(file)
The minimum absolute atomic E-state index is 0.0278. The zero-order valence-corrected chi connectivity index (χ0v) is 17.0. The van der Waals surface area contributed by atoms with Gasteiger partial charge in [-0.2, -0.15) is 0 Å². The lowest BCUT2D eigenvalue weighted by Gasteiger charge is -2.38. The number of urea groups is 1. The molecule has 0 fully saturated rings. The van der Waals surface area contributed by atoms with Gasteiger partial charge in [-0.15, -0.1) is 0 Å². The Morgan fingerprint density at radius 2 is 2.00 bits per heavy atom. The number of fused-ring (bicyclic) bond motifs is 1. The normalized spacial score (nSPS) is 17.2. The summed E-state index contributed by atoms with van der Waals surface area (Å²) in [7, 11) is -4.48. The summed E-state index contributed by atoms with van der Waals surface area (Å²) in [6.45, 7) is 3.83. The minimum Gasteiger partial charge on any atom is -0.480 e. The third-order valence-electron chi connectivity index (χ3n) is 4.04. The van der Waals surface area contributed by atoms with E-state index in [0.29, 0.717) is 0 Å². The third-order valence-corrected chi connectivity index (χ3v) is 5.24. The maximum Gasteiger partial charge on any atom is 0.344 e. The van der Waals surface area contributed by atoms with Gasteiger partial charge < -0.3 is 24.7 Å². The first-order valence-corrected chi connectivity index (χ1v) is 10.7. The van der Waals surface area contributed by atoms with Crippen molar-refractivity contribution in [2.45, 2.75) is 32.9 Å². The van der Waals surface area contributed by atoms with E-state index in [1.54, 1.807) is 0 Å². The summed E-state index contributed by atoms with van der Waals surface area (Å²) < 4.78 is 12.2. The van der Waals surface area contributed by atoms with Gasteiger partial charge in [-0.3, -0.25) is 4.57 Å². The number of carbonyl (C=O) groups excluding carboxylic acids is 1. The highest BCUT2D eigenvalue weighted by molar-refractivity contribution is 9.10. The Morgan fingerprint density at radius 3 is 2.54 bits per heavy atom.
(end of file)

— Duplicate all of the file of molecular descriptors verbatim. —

The minimum absolute atomic E-state index is 0.0278. The zero-order valence-corrected chi connectivity index (χ0v) is 17.0. The van der Waals surface area contributed by atoms with Gasteiger partial charge in [-0.2, -0.15) is 0 Å². The lowest BCUT2D eigenvalue weighted by Gasteiger charge is -2.38. The number of urea groups is 1. The molecule has 0 fully saturated rings. The van der Waals surface area contributed by atoms with Gasteiger partial charge in [-0.15, -0.1) is 0 Å². The Morgan fingerprint density at radius 2 is 2.00 bits per heavy atom. The number of fused-ring (bicyclic) bond motifs is 1. The normalized spacial score (nSPS) is 17.2. The summed E-state index contributed by atoms with van der Waals surface area (Å²) in [7, 11) is -4.48. The summed E-state index contributed by atoms with van der Waals surface area (Å²) in [6.45, 7) is 3.83. The minimum Gasteiger partial charge on any atom is -0.480 e. The third-order valence-electron chi connectivity index (χ3n) is 4.04. The van der Waals surface area contributed by atoms with E-state index in [0.29, 0.717) is 0 Å². The third-order valence-corrected chi connectivity index (χ3v) is 5.24. The maximum Gasteiger partial charge on any atom is 0.344 e. The van der Waals surface area contributed by atoms with Gasteiger partial charge < -0.3 is 24.7 Å². The first-order valence-corrected chi connectivity index (χ1v) is 10.7. The van der Waals surface area contributed by atoms with Crippen molar-refractivity contribution in [2.45, 2.75) is 32.9 Å². The van der Waals surface area contributed by atoms with E-state index in [1.54, 1.807) is 0 Å². The summed E-state index contributed by atoms with van der Waals surface area (Å²) < 4.78 is 12.2. The van der Waals surface area contributed by atoms with Gasteiger partial charge in [-0.3, -0.25) is 4.57 Å². The number of carbonyl (C=O) groups excluding carboxylic acids is 1. The highest BCUT2D eigenvalue weighted by molar-refractivity contribution is 9.10. The Morgan fingerprint density at radius 3 is 2.54 bits per heavy atom.